the ill Klux is responsible for dis-1 furnished the soldiers, the principles ready the deficit from- the Ruhr hasI EODMI EA LSGME ?fnieagratothsotp
udlSECONDicINtEAAPOLISicAMEafensedvesadgFrgnth usinhessto plac
order, and lawlessness in the Paris, tOlwihteAmsiews a~ ~ue nh bsns op~e'WIL E PLAYED TO=NIGHTi game" with its bewildering vari
breigo rvouinadcmm which resulted in disarming and ren-i largely increased orders in England.,____should be a powerful weapon
Fr xet e nteating in the murder of Watt ianiels dein temn epless,toande we a-so tFrenh expets seean te rpresnf lt d Special fronm the Minneapolis Trib-~ fast forward who could break t1
and T. F. Richard" the attorney-gen- ; edfiiepege stuhetet staina bgavntg o) and score as soon as the' Opp(
eral said today. He added that it also ment of Ger-many. After all that and serious difficulty for France until une)wag upset.
had been developed that 'a sixpergov- takes place and at a time when Ger- the French engineers can assure sub- Minneapolis, Jan. 22.-M4innesota Half Ends 6 to 4
ment virtually had supplanted the+ many has been disarmred and rendered statial production of Ruhr coal. tonight defeated the Michigan hockey H'aggerty started the scoring
constituted authorities. powerless, heer territory is invaded, - tear=, 2 to 0, in one of the best played evening with a beautiful shot
Wall Daniels and T. F. Richard military rule is established, all, of Report Coal Strikes at End game enb oa asti esn well down the left side of tir
were haled on the Mere Rouge :high- '; which will bring in its wake rde- I London, Jan, 22--(By A. P.)---Ail odad ynwh crd;h ol and 'was followed shortly t'~q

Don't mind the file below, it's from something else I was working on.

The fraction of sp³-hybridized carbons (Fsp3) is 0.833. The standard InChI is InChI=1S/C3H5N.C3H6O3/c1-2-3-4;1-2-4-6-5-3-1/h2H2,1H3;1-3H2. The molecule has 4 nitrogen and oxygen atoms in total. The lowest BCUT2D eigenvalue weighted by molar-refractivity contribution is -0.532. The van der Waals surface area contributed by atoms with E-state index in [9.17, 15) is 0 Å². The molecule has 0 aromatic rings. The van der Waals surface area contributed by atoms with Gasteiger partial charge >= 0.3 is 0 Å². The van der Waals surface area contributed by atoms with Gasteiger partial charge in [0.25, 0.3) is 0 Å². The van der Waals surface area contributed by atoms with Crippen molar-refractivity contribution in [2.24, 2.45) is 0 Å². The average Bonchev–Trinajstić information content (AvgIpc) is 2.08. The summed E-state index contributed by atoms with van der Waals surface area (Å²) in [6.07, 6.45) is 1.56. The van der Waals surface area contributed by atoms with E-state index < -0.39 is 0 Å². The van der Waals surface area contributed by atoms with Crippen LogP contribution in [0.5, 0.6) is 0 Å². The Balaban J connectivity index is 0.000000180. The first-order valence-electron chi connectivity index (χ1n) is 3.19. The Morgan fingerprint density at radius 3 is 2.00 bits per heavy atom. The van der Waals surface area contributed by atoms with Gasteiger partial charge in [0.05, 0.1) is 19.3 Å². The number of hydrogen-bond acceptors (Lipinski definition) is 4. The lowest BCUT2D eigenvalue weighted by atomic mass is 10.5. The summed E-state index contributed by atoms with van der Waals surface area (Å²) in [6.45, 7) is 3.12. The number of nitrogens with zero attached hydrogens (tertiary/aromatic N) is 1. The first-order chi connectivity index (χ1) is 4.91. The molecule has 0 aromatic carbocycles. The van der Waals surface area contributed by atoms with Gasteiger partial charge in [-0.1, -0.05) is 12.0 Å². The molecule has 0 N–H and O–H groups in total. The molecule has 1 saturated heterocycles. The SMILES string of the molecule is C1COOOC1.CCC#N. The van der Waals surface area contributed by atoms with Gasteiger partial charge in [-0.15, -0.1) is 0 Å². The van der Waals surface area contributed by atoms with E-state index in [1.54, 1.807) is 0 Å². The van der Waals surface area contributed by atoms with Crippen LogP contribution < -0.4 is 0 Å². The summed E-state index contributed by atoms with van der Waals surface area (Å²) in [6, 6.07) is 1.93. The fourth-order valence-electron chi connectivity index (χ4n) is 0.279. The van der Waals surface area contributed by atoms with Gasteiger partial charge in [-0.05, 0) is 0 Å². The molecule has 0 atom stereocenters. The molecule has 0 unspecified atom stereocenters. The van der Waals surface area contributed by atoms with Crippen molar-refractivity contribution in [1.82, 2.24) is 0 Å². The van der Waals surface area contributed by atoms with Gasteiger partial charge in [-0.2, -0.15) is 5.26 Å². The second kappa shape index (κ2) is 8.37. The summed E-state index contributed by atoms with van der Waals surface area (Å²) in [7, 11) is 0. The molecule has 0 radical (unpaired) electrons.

wytomlsfotEtrpoAu.scribable suffering ,anhluntol.msr fiIiF't ttmn suda;by Holmes,'thie bespectae' i
2* w by a band of masked men and were, to the German people, its a 'people and DortIr:upd, according to Reuters Essen for the victors, wvere the outstanding who tied the score with, a nice
neve se alv agithiniti in addition to that great' financial and eorrespondent, asserts that the strike ; stars for the home team. * fo erteho.Hgqt
lated bodies being found' in Lake LeI economic loss to our own people. - I is 'ende ttnd that the whole district -in the second period Pond took a repeatedby streakingtloig
Fourche osn Dec. 22. I "The action of France is in my dudd;, is. peceful, but"-strikes are threaten- pass from Lindstrom in front' of the closely, knit Purple offensiv,
The attorney-general head' been mnettot-athrt ne h d~.j h 1t iesa pe.Gv and shot the puck high into thel the ball on. the fly and dropini
oute a satngtht heKl KuxVersailles treaty; I ~adfac o ergor Henokolberg, of Spier, and thene
Kla intheParshwoud b inictd international order- aild peace. It is governor of'the Weldaden have both net. In the third period Wyatt skat- Ibfr h poiin*sut
Klannoffenshe'aaiist hwoulniby.iWhdtcbedn{frefslotattedethrough the Michigan defense and For the rest of the halt the p la
as an organiezgation. Upona his returnenexpelled o rfsl t tas iaoecutdteseodadfnl tered for the mostpati li
hrrthisza~tenon. from la 4confer- she is doing will not bring conipen- Frenh' order:. galn ofteforwt ilt n
ecwih ovroPakraBao saonbu iwl bring lnri~ Beresford and Combs starred fork son ec etn w t~m.
Rogehwvr eeplaneMhaihecrhgintgolatntGemnsbt othe latter making 24 stops. Itefu ie h afe4
corortio isel culdno beii th popl ti-oghut urpe aan ; NEVI HIS lUll!C SEIn the first period 6, in the second per- gan 6, Northwestern 4. '
chalcul pable loss to ourown pol
dicted, but that true bills against off!- 1rod 10 and 8 in the third. Mann, aj With the openinig ofthte
cers~ and miember s could be found.A I Mh~Pf m iiiio 'innesota star, was injured and car- ( half M4ichigan shtowed' a col